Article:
Scholarly article on topic 'A Difference That Makes a Difference? Reflexivity and Researcher Effects in an All-Foreign Prison'

A Difference That Makes a Difference? Reflexivity and Researcher Effects in an All-Foreign Prison Academic research paper on "Languages and literature"

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Academic research paper on topic "A Difference That Makes a Difference? Reflexivity and Researcher Effects in an All-Foreign Prison"

International Journal of Qualitative Methods Volume 16: 1-10

A Difference That Makes a Difference? SO!ri0l!%609Zim3i32

Reflexivity and Researcher Effects ¡o rna,sagePub. om/home/iq

in an All-Foreign Prison

Dorina Damsa1 and Thomas Ugelvik1

Abstract

Today, researchers are expected to spend considerable energy describing and discussing their own social positions and personas in the field for at least two reasons: First, researchers always observe the field from a specific point of view. Their perspective is structured by their own social position and biography and is thus unique. Second, the people in the field react differently to the presence of different researchers. The field persona of the researcher is expected to impact the data she or he is able to produce. For these reasons, critically discussing one's own field experiences is seen as an important part of the qualitative research process. This article will discuss the second part of this argument. Based on the experiences of two different researchers in the same field site, we ask whether it is true that different researchers necessarily produce different data. We conclude that in this case, at least, the differences between the two researchers did not seem to make much of a difference.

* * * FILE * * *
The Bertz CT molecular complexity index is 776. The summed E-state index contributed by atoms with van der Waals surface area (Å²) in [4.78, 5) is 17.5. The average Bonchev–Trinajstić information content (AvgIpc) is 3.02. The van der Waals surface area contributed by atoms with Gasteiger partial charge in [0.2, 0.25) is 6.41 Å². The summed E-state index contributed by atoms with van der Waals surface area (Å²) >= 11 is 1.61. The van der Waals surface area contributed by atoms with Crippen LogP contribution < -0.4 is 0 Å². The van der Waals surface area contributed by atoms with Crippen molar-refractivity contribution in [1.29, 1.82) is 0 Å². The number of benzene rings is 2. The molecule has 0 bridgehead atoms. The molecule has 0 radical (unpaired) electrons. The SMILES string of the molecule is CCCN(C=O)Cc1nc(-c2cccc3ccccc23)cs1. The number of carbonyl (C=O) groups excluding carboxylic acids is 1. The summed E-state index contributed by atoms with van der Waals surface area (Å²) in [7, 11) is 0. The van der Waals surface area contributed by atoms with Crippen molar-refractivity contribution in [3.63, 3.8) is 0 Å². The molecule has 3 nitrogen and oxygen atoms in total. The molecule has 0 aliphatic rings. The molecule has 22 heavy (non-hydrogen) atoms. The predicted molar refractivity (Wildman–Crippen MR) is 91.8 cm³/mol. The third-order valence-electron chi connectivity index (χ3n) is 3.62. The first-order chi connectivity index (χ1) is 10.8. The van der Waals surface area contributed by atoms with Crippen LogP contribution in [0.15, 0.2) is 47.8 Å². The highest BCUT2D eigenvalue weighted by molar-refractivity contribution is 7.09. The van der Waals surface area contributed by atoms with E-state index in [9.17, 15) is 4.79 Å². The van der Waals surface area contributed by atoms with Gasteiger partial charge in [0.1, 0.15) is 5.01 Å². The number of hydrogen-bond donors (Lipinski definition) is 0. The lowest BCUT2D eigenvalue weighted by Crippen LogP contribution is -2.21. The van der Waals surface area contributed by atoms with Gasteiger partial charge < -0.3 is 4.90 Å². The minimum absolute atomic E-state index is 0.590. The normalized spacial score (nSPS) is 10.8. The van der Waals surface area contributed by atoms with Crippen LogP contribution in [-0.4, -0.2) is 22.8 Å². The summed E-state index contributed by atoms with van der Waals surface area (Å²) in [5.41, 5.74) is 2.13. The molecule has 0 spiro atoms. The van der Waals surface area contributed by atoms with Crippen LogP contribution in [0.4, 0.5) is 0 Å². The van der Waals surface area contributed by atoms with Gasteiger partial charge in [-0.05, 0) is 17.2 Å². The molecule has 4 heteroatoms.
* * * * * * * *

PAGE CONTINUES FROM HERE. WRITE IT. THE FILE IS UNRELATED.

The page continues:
Keywords

reflexivity, researcher field persona, researcher effects, self-positioning, prison ethnography

What is already known?

Following the reflexive turn, the researcher herself or himself is seen as the single most important research instrument within a qualitative research paradigm. The researcher's performance of self is said to impact both the way she or he observes and understands the field and the ways in which the field reacts to the presence of the researcher. The construction of one's field persona is thus seen as a fundamental part of the data production process.

What this paper adds?

After reflecting on and discussing our separate findings from two different research projects conducted in the same field site, we are not all that certain that the substantial differences between our field personas mattered much at all in this case. Based on our different field experiences, we would like to start a discussion about the need for and the limits of a reflexive social science approach.

Introduction

The idea for this article emerged over a cup of coffee, on a terrace overlooking Oslo prison. We had just attended an